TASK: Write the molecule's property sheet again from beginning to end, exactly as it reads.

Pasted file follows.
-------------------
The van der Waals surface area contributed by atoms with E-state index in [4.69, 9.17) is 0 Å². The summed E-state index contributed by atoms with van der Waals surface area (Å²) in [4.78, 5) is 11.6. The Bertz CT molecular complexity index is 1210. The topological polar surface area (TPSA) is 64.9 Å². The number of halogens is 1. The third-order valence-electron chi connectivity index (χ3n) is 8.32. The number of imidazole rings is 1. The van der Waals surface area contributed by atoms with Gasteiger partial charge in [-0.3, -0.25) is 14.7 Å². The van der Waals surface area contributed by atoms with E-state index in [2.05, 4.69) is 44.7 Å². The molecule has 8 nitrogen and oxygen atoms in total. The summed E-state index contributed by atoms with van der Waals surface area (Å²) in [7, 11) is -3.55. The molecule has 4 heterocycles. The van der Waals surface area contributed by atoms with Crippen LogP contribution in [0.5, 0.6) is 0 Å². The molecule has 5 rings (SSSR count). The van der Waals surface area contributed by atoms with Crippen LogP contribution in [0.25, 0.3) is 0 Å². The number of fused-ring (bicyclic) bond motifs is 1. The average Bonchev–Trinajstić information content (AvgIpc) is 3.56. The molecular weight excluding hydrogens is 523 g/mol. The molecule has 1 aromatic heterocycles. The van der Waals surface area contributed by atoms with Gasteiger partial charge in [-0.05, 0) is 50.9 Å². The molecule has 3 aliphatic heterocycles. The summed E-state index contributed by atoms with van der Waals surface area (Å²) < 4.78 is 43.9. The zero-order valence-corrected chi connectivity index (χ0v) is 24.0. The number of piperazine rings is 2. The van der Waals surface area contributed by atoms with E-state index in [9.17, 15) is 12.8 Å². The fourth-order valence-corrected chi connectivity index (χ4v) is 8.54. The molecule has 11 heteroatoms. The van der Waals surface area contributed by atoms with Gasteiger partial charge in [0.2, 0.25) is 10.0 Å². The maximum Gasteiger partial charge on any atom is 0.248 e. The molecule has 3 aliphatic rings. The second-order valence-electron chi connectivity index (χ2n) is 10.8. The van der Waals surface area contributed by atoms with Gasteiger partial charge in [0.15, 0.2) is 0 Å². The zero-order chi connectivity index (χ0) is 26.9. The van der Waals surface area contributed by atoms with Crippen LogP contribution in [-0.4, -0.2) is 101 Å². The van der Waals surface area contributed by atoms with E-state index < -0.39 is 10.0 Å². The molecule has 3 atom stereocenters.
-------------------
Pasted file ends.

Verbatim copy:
The van der Waals surface area contributed by atoms with E-state index in [4.69, 9.17) is 0 Å². The summed E-state index contributed by atoms with van der Waals surface area (Å²) in [4.78, 5) is 11.6. The Bertz CT molecular complexity index is 1210. The topological polar surface area (TPSA) is 64.9 Å². The number of halogens is 1. The third-order valence-electron chi connectivity index (χ3n) is 8.32. The number of imidazole rings is 1. The van der Waals surface area contributed by atoms with Gasteiger partial charge in [-0.3, -0.25) is 14.7 Å². The van der Waals surface area contributed by atoms with E-state index in [2.05, 4.69) is 44.7 Å². The molecule has 8 nitrogen and oxygen atoms in total. The summed E-state index contributed by atoms with van der Waals surface area (Å²) in [7, 11) is -3.55. The molecule has 4 heterocycles. The van der Waals surface area contributed by atoms with Crippen LogP contribution in [0.5, 0.6) is 0 Å². The molecule has 5 rings (SSSR count). The van der Waals surface area contributed by atoms with Crippen LogP contribution in [0.25, 0.3) is 0 Å². The number of fused-ring (bicyclic) bond motifs is 1. The average Bonchev–Trinajstić information content (AvgIpc) is 3.56. The molecular weight excluding hydrogens is 523 g/mol. The molecule has 1 aromatic heterocycles. The van der Waals surface area contributed by atoms with Gasteiger partial charge in [-0.05, 0) is 50.9 Å². The molecule has 3 aliphatic heterocycles. The summed E-state index contributed by atoms with van der Waals surface area (Å²) < 4.78 is 43.9. The zero-order valence-corrected chi connectivity index (χ0v) is 24.0. The number of piperazine rings is 2. The van der Waals surface area contributed by atoms with E-state index in [9.17, 15) is 12.8 Å². The fourth-order valence-corrected chi connectivity index (χ4v) is 8.54. The molecule has 11 heteroatoms. The van der Waals surface area contributed by atoms with Gasteiger partial charge in [0.2, 0.25) is 10.0 Å². The maximum Gasteiger partial charge on any atom is 0.248 e. The molecule has 3 aliphatic rings. The second-order valence-electron chi connectivity index (χ2n) is 10.8. The van der Waals surface area contributed by atoms with Gasteiger partial charge in [0.15, 0.2) is 0 Å². The zero-order chi connectivity index (χ0) is 26.9. The van der Waals surface area contributed by atoms with Crippen LogP contribution in [-0.4, -0.2) is 101 Å². The van der Waals surface area contributed by atoms with E-state index < -0.39 is 10.0 Å². The molecule has 3 atom stereocenters.